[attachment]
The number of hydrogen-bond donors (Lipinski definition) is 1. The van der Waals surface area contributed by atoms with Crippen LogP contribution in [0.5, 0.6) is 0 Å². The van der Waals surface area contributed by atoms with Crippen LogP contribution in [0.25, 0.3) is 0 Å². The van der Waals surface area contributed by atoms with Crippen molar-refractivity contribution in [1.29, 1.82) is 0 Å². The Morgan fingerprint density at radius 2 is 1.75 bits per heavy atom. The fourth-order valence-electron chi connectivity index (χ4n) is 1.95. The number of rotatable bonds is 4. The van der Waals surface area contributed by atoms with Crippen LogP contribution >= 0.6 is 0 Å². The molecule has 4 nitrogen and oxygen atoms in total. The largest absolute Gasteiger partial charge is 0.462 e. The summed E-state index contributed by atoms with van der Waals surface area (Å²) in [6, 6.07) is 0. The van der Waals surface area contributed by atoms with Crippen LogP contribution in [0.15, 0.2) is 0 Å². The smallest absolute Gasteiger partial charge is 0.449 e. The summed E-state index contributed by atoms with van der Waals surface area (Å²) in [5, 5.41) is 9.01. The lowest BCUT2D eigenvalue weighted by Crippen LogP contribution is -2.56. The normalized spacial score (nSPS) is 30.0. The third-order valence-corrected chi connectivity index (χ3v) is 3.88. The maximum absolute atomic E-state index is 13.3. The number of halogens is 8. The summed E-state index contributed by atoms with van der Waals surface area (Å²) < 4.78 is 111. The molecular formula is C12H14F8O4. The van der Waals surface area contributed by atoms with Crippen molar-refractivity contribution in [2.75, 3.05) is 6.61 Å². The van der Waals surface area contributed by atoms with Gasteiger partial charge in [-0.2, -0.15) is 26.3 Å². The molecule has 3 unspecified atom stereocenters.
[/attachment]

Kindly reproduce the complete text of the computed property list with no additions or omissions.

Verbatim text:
The number of hydrogen-bond donors (Lipinski definition) is 1. The van der Waals surface area contributed by atoms with Crippen LogP contribution in [0.5, 0.6) is 0 Å². The van der Waals surface area contributed by atoms with Crippen LogP contribution in [0.25, 0.3) is 0 Å². The van der Waals surface area contributed by atoms with Crippen molar-refractivity contribution in [1.29, 1.82) is 0 Å². The Morgan fingerprint density at radius 2 is 1.75 bits per heavy atom. The fourth-order valence-electron chi connectivity index (χ4n) is 1.95. The number of rotatable bonds is 4. The van der Waals surface area contributed by atoms with Crippen LogP contribution >= 0.6 is 0 Å². The molecule has 4 nitrogen and oxygen atoms in total. The largest absolute Gasteiger partial charge is 0.462 e. The summed E-state index contributed by atoms with van der Waals surface area (Å²) in [6, 6.07) is 0. The van der Waals surface area contributed by atoms with Crippen LogP contribution in [0.15, 0.2) is 0 Å². The smallest absolute Gasteiger partial charge is 0.449 e. The summed E-state index contributed by atoms with van der Waals surface area (Å²) in [5, 5.41) is 9.01. The lowest BCUT2D eigenvalue weighted by Crippen LogP contribution is -2.56. The normalized spacial score (nSPS) is 30.0. The third-order valence-corrected chi connectivity index (χ3v) is 3.88. The maximum absolute atomic E-state index is 13.3. The number of halogens is 8. The summed E-state index contributed by atoms with van der Waals surface area (Å²) < 4.78 is 111. The molecular formula is C12H14F8O4. The van der Waals surface area contributed by atoms with Crippen molar-refractivity contribution in [2.75, 3.05) is 6.61 Å². The van der Waals surface area contributed by atoms with Gasteiger partial charge in [-0.2, -0.15) is 26.3 Å². The molecule has 3 unspecified atom stereocenters.